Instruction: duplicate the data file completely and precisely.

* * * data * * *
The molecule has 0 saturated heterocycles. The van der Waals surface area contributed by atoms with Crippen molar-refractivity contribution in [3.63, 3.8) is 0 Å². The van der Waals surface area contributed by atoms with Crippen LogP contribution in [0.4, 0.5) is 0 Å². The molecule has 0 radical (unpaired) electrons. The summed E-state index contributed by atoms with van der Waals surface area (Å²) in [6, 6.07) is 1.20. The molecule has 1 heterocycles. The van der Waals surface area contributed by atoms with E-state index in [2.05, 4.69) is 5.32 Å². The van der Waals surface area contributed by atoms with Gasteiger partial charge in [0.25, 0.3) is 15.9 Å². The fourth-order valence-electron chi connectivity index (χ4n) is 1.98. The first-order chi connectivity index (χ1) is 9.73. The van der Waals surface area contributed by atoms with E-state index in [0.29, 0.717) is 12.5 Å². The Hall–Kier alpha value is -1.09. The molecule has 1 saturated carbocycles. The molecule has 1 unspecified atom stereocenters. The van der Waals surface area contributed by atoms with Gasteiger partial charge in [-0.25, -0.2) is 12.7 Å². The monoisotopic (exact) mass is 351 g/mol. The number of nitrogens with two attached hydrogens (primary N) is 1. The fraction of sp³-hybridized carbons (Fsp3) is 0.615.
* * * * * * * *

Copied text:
The molecule has 0 saturated heterocycles. The van der Waals surface area contributed by atoms with Crippen molar-refractivity contribution in [3.63, 3.8) is 0 Å². The van der Waals surface area contributed by atoms with Crippen LogP contribution in [0.4, 0.5) is 0 Å². The molecule has 0 radical (unpaired) electrons. The summed E-state index contributed by atoms with van der Waals surface area (Å²) in [6, 6.07) is 1.20. The molecule has 1 heterocycles. The van der Waals surface area contributed by atoms with E-state index in [2.05, 4.69) is 5.32 Å². The van der Waals surface area contributed by atoms with Gasteiger partial charge in [0.25, 0.3) is 15.9 Å². The fourth-order valence-electron chi connectivity index (χ4n) is 1.98. The first-order chi connectivity index (χ1) is 9.73. The van der Waals surface area contributed by atoms with E-state index in [0.29, 0.717) is 12.5 Å². The Hall–Kier alpha value is -1.09. The molecule has 1 saturated carbocycles. The molecule has 1 unspecified atom stereocenters. The van der Waals surface area contributed by atoms with Gasteiger partial charge in [-0.25, -0.2) is 12.7 Å². The monoisotopic (exact) mass is 351 g/mol. The number of nitrogens with two attached hydrogens (primary N) is 1. The fraction of sp³-hybridized carbons (Fsp3) is 0.615.